2. As a gluteus maximus activation technique (as reciprocal inhibitors of rectus femoris, this is essential (rather than using the core); this applies to back bends as well. We know that gluteus maximus is inactive in many people; this cue (along with "squeeze the glutes" brings this part into awareness and, in time, under conscious control.

3. To flatten the lumbar spine (in strengthening exercises) to prevent hyperextension under load (think the low-ring glide-out movement). If the back is anything other than flat, then strongly activating the core is more difficult to achieve and, when the core is challenged to resist extension, renders it much weaker than when flattened; this can be demonstrated easily.

More later, KL

Share this post


Link to post
Share on other sites

This is a very relevant topic and I'm really glad it's been raised, thank you Jade/Nolan.

The greater the underpinning physiological and bio mechanical knowledge/ understanding, the better.

I imagine this won't be the first time this issue will be raised.... Today a Pilates instructor, tomorrow a PT/ doctor/ physio/ etc. We really need to know our stuff.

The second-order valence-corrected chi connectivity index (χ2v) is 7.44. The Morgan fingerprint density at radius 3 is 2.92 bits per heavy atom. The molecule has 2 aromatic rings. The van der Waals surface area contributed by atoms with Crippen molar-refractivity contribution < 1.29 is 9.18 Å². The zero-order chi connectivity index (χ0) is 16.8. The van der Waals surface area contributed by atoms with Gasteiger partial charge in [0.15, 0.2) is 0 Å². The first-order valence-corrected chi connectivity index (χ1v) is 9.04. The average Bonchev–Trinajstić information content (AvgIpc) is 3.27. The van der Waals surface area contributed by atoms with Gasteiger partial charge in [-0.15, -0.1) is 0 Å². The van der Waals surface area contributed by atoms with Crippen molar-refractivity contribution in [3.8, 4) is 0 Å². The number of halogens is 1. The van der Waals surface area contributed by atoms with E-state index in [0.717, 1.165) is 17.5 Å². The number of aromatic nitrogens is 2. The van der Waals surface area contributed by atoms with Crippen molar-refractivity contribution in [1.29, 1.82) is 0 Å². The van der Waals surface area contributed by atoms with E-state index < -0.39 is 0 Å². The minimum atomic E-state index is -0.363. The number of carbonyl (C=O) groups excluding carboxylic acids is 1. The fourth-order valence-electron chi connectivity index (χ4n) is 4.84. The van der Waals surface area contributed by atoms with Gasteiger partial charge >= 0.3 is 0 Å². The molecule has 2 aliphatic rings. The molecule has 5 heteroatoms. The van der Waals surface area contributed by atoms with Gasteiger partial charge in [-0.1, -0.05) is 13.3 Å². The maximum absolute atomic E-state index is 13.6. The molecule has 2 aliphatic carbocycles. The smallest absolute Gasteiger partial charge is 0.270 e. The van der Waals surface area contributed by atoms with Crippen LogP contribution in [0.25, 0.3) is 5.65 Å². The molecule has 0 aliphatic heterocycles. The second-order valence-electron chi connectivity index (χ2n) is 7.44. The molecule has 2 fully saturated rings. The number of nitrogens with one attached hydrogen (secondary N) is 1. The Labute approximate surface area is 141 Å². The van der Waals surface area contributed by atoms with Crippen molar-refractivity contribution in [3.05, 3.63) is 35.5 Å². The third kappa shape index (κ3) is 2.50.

Thanks for the explanations, Kit. Please keep that info coming :)

Share this post


Link to post
Share on other sites

Join the conversation

You can post now and register later. If you have an account, sign in now to post with your account.

Guest
Reply to this topic...

×   Pasted as rich text.   Paste as plain text instead

  Only 75 emoji are allowed.

×   Your link has been automatically embedded.   Display as a link instead

×   Your previous content has been restored.   Clear editor

×   You cannot paste images directly. Upload or insert images from URL.

Sign in to follow this  

×
×
  • Create New...